Food Snob Chronicles – Biting off more than we can chew: More Edible Clichés

Hear me now and believe me later: triteness is next to worldliness. The problem is, we rarely know crap from Crisco when it comes to the phrases that we overuse. Well, the grease is ready for frying, so either learn this with me, or feel free to print and use at your next dinner party.

Cut the mustard
Often confused with ‘passed muster’ (a military inspection), this one is one of my favorites because, well … I love mustard. Long before American slang — or even America — mustard was commonly used to describe someone’s fervor or enthusiam. Fast forward to the late 19th century.

In William Porter’s (aka O. Henry) 1894 compilation Cabbages and Kings, he wrote ‘I’m not headlined in the bills, but I’m the mustard in the salad just the same.’ Interestingly, he also coined the term banana republic in the same collection, which he wrote in Honduras.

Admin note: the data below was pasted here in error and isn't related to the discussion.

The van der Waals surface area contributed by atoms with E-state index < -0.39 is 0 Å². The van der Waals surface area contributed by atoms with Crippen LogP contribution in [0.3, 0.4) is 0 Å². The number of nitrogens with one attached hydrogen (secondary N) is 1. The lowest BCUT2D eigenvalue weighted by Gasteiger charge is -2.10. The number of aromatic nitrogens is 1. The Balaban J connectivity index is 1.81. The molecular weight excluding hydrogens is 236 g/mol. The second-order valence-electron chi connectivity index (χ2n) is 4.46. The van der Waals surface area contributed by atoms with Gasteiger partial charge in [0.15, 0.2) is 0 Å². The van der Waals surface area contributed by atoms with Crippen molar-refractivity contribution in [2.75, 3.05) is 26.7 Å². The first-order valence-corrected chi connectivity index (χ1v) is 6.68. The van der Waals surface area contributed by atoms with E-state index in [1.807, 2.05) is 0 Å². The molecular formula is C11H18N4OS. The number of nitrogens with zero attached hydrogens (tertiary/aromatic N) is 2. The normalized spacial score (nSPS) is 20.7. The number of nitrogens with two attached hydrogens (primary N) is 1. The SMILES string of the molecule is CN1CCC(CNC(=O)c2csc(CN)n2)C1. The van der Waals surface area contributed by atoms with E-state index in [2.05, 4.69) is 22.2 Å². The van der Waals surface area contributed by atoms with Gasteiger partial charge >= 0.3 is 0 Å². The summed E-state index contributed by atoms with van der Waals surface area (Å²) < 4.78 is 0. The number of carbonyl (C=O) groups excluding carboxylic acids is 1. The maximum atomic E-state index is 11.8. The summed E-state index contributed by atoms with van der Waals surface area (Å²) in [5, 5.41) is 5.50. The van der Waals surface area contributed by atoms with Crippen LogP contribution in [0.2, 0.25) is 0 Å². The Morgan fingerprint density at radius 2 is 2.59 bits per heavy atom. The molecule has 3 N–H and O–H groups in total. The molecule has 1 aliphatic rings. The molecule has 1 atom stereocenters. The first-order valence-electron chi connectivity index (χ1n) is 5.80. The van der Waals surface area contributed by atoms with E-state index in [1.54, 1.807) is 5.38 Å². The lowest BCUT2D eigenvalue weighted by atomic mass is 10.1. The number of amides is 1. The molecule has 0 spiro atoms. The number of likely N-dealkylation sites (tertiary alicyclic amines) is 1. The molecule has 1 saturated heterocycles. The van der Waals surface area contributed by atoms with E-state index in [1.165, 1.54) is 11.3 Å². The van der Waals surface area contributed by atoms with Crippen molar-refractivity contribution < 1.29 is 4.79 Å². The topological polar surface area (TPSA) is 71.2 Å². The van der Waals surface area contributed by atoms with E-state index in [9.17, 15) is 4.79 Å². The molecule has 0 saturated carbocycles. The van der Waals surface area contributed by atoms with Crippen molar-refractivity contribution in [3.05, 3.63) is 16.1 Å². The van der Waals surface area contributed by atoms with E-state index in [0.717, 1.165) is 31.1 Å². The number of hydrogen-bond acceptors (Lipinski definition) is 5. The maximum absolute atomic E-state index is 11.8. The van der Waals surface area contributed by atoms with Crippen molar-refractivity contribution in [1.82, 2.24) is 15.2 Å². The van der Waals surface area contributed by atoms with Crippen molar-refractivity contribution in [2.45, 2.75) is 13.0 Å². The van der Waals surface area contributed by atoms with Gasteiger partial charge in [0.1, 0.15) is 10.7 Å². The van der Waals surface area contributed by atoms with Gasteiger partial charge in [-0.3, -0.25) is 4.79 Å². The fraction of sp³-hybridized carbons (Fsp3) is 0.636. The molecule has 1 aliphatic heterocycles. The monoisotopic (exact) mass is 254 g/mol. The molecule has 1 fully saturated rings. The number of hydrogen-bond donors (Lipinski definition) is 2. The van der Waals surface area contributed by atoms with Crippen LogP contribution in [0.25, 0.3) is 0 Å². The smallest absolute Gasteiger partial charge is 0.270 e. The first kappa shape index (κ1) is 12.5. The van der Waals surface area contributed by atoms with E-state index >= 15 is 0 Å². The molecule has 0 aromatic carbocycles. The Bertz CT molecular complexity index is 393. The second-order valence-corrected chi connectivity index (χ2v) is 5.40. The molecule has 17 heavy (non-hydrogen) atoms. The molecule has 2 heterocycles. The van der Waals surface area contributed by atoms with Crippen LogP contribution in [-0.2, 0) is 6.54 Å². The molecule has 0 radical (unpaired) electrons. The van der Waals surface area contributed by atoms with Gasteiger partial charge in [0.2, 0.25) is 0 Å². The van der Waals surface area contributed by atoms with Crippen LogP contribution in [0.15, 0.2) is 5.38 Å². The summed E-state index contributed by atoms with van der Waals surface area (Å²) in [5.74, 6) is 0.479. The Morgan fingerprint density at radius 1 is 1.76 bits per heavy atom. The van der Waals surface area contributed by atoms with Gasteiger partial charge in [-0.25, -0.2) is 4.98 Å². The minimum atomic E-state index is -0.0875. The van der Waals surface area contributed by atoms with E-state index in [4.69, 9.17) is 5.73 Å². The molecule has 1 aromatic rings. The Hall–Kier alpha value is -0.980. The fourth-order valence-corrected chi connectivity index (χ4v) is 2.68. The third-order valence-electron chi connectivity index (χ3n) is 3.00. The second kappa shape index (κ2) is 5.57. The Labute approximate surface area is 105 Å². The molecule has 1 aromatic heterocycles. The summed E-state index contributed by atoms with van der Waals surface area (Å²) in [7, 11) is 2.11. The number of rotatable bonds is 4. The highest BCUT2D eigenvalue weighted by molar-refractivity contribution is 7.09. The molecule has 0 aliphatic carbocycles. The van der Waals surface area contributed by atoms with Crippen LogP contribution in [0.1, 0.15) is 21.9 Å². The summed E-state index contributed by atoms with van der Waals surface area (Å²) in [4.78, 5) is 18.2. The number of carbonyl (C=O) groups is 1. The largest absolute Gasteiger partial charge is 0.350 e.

A few years later, in 1897, an Iowa newspaper used ‘cut the mustard’ to describe Waterloo’s superiority over Dubuque.

Milk toast
We’re not talking about a depression-era breakfast here. In fact, the actual cliché — milquetoast — is used to describe men with no … scene control.milquetoast

Harold Webster unwittingly coined the term with his comic strip The Timid Soul in 1924. Caspar Milquetoast, as Webster’s character was known by New York Herald Tribune readers, spoke softly and was often hit with a big stick. Poor Caspar appeared in the paper every Sunday until 1953, when his creator died.

Two peas in a pod
This edible cliché is my current favorite because my daughter was recently in a production of ‘Once Upon a Matress,’ a risque musical version of ‘The Princess and the Pea.’ Either way, the meaning is easy enough to interpret. Peas grow within a pod. As they do so under the same conditions, the peas are often identical in most aspects.